Legal development

Ashurst Governance and Compliance Update Issue 15

Insight Hero Image

    Economic crime

    1. Economic Crime Bill received Royal Assent


    2. Parker Review 2022 shows progress on ethnic diversity but work still to do

    Narrative Financial Reporting

    3. PLSA analyses workforce reporting in FTSE 100


    4. FRC publishes latest signatories to UK Stewardship Code

    ESG and activism

    5. ClientEarth alleges breach of directors' duties by Shell board

    6. ShareAction publishes expectations of asset managers in 2022



    1. Economic Crime Bill receives Royal Assent

    We reported in Ashurst Governance & Compliance Update, Issue 14 that the Economic Crime (Transparency and Enforcement) Bill was being fast-tracked through Parliament partly in response to the invasion of Ukraine. The Bill has received Royal Assent and is now the Economic Crime (Transparency and Enforcement) Act 2022.

    Register of overseas entities holding UK property

    Part 1 of the Act aims to prevent money laundering by requiring overseas entities purchasing UK property to provide details of any beneficial owners with significant influence or control. This information will be held at Companies House in a new Register of Overseas Entities. Information supplied by an overseas company or entity will need to be verified and updated annually. Supplying false or misleading information or failing to update the Register will be an offence. The requirement to register will apply retrospectively to property purchased in England and Wales by overseas buyers up to 20 years ago (and since December 2014 in Scotland).

    Unexplained Wealth Orders

    Part 2 of the Act reforms the Unexplained Wealth Order (UWO) regime by bringing those who hold property in the UK in a trust within the scope of UWOs and increasing the time available to law enforcement agencies to review material provided in response to a UWO.


    Part 3 of the Act introduces a new streamlined procedure for implementing sanctions against individuals and a strict liability test for monetary penalties imposed for breaches of sanctions legislation.

    In this context, the Chartered Governance Institute for UK & Ireland has issued a reminder of considerations for listed companies with regard to sanctions. This includes issues in relation to distributions of capital, including the payment of dividends in the current AGM season, and further equity issuances.

    In summary, and as with sanctions in the past, companies will need to check their shareholder registers to ascertain whether they contain proscribed individuals. This is to ensure that they do not make distributions to them and that their assets are frozen, whether those assets are held by individuals or entities. The use of section 793, Companies Act 2006 procedures to identify underlying beneficial owners of shares may need to be contemplated and in relation to which a company's registrars will clearly play a significant role. Corporate action timetables will also need to be calibrated to enable sufficient time to interrogate registers and deploy section 793 notices if needs be.


    The procedure for implementing sanctions against individuals are in force but the other provisions of the Act will be brought into force by commencement regulations, which are yet to be published. More detailed briefings will be published in due course.


    2. Parker Review 2022 shows progress on ethnic diversity but work still to do

    The Parker Review committee has published the results of its latest review of ethnic diversity in the FTSE 350, in conjunction with the Department of Business, Energy and Industrial Strategy. The Review found that:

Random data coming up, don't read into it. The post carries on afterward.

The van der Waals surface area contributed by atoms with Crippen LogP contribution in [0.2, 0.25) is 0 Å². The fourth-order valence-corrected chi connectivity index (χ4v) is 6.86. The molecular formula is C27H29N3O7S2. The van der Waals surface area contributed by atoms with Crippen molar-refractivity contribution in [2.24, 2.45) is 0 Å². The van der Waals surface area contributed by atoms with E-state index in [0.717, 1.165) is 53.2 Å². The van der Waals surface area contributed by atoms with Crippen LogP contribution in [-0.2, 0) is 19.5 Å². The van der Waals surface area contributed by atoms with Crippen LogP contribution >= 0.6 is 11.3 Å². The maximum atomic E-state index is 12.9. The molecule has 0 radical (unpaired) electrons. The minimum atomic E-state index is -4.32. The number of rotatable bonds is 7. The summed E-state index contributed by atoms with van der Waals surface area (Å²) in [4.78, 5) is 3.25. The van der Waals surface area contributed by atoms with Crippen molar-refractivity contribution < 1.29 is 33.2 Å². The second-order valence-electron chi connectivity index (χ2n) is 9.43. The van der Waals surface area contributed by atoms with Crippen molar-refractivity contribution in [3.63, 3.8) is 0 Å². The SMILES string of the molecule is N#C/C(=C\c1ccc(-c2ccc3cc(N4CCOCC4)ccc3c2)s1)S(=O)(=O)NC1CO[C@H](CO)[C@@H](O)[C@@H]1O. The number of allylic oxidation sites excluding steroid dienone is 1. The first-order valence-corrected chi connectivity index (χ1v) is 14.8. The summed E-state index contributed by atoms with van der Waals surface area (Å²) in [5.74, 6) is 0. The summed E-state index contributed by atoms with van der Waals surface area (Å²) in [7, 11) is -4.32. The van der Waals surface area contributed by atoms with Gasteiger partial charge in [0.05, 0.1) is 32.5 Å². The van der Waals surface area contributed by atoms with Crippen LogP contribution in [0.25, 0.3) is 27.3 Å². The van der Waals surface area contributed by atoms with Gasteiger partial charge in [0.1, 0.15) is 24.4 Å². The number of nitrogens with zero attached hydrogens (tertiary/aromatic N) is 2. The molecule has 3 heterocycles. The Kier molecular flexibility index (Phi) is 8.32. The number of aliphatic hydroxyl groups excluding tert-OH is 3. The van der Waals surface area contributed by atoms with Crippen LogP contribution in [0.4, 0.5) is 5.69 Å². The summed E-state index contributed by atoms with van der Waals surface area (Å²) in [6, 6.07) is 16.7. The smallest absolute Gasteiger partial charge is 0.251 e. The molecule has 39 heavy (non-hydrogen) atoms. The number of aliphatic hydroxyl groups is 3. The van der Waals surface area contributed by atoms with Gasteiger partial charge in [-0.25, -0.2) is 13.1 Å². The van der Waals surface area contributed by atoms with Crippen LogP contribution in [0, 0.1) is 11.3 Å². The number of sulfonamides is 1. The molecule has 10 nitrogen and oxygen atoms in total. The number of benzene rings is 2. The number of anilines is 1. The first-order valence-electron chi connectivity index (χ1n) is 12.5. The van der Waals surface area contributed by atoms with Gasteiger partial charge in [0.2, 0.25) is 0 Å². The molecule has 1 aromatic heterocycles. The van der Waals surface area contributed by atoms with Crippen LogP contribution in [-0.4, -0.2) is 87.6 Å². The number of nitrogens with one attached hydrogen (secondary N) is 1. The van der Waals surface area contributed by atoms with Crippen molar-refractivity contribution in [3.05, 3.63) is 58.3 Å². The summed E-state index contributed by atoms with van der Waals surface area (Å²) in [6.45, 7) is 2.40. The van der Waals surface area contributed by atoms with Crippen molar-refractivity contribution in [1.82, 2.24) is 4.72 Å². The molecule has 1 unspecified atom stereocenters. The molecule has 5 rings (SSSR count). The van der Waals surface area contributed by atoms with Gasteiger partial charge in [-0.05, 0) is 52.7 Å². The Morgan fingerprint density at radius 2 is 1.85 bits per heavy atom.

•  89 FTSE 100 companies had at least one director from a minority ethnic group on their boards by 31 December 2021, compared to 74 in November 2020. The Review's aspirational target for the FTSE 100 was for every board to have a director from an ethnic minority background on the board by the end of 2021.
    • By March 2022, another five FTSE 100 companies announced the appointment of a director from a minority ethnic group, with a further three committing to the Parker Review target in the short term.
    • FTSE 250 companies appear to be making progress towards the 2024 deadline to appoint at least one minority ethnic director with 128 FTSE 250 companies (55 per cent) having minority ethnic representation on their boards as at 31 December 2021.
    • However, progress on increasing diversity among executives is slow. Only six FTSE 100 and 16 FTSE 250 CEOs are from minority ethnic backgrounds. This is one of the principal areas where the Review believes that companies now need to focus, in addition to enhancing transparency and improving disclosure.

    Now that the FTSE 100 milestone has passed, Sir John Parker has passed the role of Chair to his current Co-Chair, David Tyler.

    The Review also summarises some of the preliminary findings of research undertaken for the FRC by the Gender, Leadership and Inclusion Research Centre (GLIC) at Cranfield University. The research is focused on the barriers preventing individuals from minority ethnic groups achieving senior representation in FTSE 100 and FTSE 250 companies. The Review summarises findings based on a review of annal reports and participant data.

    A reminder of voting intentions in 2022

    By way of reminder, as regards ethnic diversity on boards:

    • IVIS, the governance arm of the Investment Association, has stated that it will 'red top' any FTSE 100 company which has not met the Parker Review target and 'amber top' any FTSE 250 company which fails to disclose either the ethnic diversity of their board or a credible action plan to achieve the Parker Review target by 2024.
    • ISS have stated that it will generally recommend against the nomination committee chair (or other directors on a case-by-case basis) of a FTSE 100 company which has not appointed at least one director from a minority ethnic group to the board. ISS also expects FTSE 250 and FTSE SmallCap constituents, as well as AIM companies with a market capitalisation over £500 million, to appoint at least one director from a minority ethnic group by 2024.
    • Glass Lewis have stated that they will generally recommend against the re-election of the chair of the nomination committee at any FTSE 100 board that has failed to appoint at least one director from a minority ethnic group and has failed to provide clear and compelling disclosure for why it has been unable to do so.